As the 6-4 vote indicates, members of the commission were divided over the proposal. The opposition from throughout California served to buttress the positions of the oppositional commission members and debunked the myth that militarism is of concern only to a handful of activists.
As at least one opponent noted, the battle over the special authorization is likely to continue in California. Given the strong support for the concept by the chair of the commission, it is conceivable that in the future the outcome may be different. For now, the victory is a reminder of the potential of coalition building and the necessity of informing and educating specific communities. Among the supporters of the measure were many Spanish-surnamed individuals. If this can be considered a proxy for ethnicity, it suggests that supporters are members of the Latino or Filipino communities, two growing populations with long-standing traditions of military service and frequent targets of military recruitment. Without sustained and targeted education on the issues, these communities may prove to be fertile ground for other similar initiatives.
Isidro D. Ortiz is Professor of Chicana and Chicano Studies at San Diego State University; a conscientious objector during the Vietnam War, he is an advocate for equal educational opportunity for students from low-income backgrounds.
IMPORTANT UPDATE: After the February 14 vote, commission staff engineered a review of the decision and succeeded in convincing the credentialing commission to put the issue back on its agenda when it meets June 19-20. Letters should be postmarked no later than May 13 to oppose granting a special authorization for JROTC instructors to teach physical education. Point out that the commission has a responsibility to not grant such an authorization unless it first reviews the actual content of the JROTC curriculum and determines whether or not it is even possible for its instructors to teach physical education that meets state standards. Mail letters to:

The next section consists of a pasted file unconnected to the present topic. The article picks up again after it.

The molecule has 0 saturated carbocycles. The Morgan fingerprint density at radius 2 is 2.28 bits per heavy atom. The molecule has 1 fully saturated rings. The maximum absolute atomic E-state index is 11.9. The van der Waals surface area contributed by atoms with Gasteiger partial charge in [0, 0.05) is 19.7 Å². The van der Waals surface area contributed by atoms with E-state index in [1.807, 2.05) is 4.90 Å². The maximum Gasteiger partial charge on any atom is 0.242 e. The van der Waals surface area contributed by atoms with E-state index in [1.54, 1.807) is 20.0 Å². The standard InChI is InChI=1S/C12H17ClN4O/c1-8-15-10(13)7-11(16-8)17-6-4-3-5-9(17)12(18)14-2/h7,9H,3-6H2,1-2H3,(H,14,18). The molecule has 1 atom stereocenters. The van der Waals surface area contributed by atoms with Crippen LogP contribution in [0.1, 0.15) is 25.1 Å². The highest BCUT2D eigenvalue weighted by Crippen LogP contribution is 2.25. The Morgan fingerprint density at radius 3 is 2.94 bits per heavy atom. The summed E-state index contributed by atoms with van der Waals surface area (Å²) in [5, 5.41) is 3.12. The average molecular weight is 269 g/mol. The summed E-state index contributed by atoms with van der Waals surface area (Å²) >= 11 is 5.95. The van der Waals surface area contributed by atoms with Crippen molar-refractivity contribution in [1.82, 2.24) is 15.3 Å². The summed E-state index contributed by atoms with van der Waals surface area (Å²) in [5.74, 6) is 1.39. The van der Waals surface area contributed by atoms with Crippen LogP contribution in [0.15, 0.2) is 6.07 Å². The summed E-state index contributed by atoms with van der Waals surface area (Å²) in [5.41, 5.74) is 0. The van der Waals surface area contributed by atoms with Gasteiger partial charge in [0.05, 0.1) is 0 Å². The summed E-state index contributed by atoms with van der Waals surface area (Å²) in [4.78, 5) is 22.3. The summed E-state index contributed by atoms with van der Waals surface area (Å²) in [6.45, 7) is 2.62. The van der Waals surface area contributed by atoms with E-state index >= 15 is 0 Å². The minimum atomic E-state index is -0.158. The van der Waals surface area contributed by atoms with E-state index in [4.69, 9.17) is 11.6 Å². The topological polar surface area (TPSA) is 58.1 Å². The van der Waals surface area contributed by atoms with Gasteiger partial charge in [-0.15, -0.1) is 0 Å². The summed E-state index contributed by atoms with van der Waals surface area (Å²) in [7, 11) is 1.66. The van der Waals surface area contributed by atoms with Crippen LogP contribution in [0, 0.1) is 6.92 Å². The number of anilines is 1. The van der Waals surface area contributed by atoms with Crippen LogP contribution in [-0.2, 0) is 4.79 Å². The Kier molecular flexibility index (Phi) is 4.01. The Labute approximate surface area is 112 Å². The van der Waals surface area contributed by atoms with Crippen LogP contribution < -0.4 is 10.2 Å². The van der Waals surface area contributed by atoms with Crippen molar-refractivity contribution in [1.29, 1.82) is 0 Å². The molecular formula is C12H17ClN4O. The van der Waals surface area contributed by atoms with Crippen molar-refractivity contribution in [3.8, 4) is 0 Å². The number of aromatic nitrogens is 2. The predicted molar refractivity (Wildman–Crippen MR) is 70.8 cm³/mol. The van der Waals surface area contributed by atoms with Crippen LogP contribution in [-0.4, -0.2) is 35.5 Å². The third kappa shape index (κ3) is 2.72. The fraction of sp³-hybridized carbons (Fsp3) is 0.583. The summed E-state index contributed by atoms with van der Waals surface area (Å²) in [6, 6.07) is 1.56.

Commission on Teacher Credentialing
Attn: Tammy Duggan
1900 Capitol Avenue
Sacramento, CA 95811-4213
Also email a copy of your letter to Tammy Duggan at firstname.lastname@example.org
This article is from Draft NOtices, the newsletter of the Committee Opposed to Militarism and the Draft (http://www.comdsd.org/)